Dispatch from Detroit #1, On Blight

Justin Packard Plant

This is the first in a series of reflections on life in the shell of a once-great metropolis that is searching again for greatness. I share stories of the people I meet between the burned-out buildings and the overgrown foliage of a land abandoned by some, scarred and ravaged by others, and still inhabited by a resilient and proud few.


The blight here is like a blemish on the face of industrial capitalism.


Each abandoned, boarded-up home whispers out to suburban blocks where kids still ride their bikes. A family once lived here, with a steady wage and a mortgage they could afford.


Each towering apartment building whose skeleton frame the bright blue summer sky silhouettes whispers like the air blowing freely through rooms once shielded from the outside elements. Many families once slept here, with flowers in their windowsills and milk in the refrigerator.


Each ghost town factory spanning city blocks with once-decadent facades drooping under Earth’s gravity whispers to empty brown fields where only heavy metals live. 100,000 men once worked here, with good line jobs that divvied up capital’s bounty.


Maybe that’s why those from above would like to descend on every neighborhood here and strike it from memory. Lest it be a reminder to the present of the pains of the past. Lest it be a warning to the present of the errors of the past.


I don’t mean to romanticize the ruins. Their mere presence here slows down time, as if history’s long arms reached forward and pulled back the present with gasps of slow down! You’re moving too fast. You’re going to do it again!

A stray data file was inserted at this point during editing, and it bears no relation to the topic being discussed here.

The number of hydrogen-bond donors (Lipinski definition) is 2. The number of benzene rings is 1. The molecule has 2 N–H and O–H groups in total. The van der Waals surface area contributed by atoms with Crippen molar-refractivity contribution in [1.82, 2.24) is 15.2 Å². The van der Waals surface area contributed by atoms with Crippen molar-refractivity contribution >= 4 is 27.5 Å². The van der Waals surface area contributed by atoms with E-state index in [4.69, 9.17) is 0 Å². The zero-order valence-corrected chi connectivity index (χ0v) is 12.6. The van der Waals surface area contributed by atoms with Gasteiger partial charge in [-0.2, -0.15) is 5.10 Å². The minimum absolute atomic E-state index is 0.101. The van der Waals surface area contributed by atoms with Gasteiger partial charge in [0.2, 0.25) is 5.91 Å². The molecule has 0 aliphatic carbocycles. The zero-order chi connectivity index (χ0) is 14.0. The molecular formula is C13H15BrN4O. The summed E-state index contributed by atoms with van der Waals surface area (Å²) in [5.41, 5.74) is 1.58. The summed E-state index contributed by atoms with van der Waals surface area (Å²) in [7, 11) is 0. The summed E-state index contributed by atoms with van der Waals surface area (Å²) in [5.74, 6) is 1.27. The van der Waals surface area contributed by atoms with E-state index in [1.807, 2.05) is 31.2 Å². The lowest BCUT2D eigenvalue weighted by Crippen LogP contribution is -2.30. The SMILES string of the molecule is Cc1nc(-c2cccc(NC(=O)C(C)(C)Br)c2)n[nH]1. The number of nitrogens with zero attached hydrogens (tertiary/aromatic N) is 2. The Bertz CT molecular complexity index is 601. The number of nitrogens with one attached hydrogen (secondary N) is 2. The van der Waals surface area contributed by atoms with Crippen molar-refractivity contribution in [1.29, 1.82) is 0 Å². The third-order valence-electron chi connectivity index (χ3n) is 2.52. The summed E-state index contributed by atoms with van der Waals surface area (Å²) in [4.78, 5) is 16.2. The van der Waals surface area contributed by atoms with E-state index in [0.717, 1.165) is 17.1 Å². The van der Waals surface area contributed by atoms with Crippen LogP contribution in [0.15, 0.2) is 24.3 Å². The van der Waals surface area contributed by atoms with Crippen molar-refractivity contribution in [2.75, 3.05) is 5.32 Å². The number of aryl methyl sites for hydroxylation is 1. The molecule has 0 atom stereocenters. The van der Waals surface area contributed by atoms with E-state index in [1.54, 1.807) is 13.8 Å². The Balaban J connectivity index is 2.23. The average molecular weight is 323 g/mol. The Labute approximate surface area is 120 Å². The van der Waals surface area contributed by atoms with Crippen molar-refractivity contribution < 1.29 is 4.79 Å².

No, I’m not romanticizing the ruins as if they were the Parthenon in Greece. I don’t want to put a tourist kiosk at the foot of each one, with a line extending back of eager visitors to catch a glimpse of the once-great empire The Motor City. A cafe on the roof of the Packard Plant to sip lattes and peer out over the banks of le détroit du lac Érié, french for the straight of Lake Erie.


Don’t call in the coroner. Detroit ain’t dead yet.


Its ruins aren’t the remains of great palaces for the gods above. They are testaments to an era of prosperity turned to excess, of opportunity turned to greed, and greed turned to poverty. They are like burned-out tanks on the battlefield of labor versus capital, where capital won decisively and retreated to higher ground while labor fled without time to even pick up its wounded and dead.


But really nobody won, because everybody lost.


Eventually the blight will have to come down, but will we have learned the lessons first? It’s easy to say tear it all down but what will replace it? And more importantly, who will replace those who have left? And will those who stayed be replaced, pushed out?


That which doesn’t exist cannot have ever existed, except in the memories of witnesses and their descendants. Today’s residents are the last remaining witnesses, and their testimony has not yet been fully taken. Their stories have not been written down, their pictures not yet snapped. The media doesn’t rush to their ‘hood with cameras and news trucks when a city contractor comes to quietly shut off the water. The 7 o’clock news isn’t teeming with stories of their evictions and incarcerations and daily struggles, not like it clings to the hopes and aspirations of Dan Gilbert the savior from Above. Only silence.


Silence like the wind blowing through the skeleton silhouettes of burned-out buildings.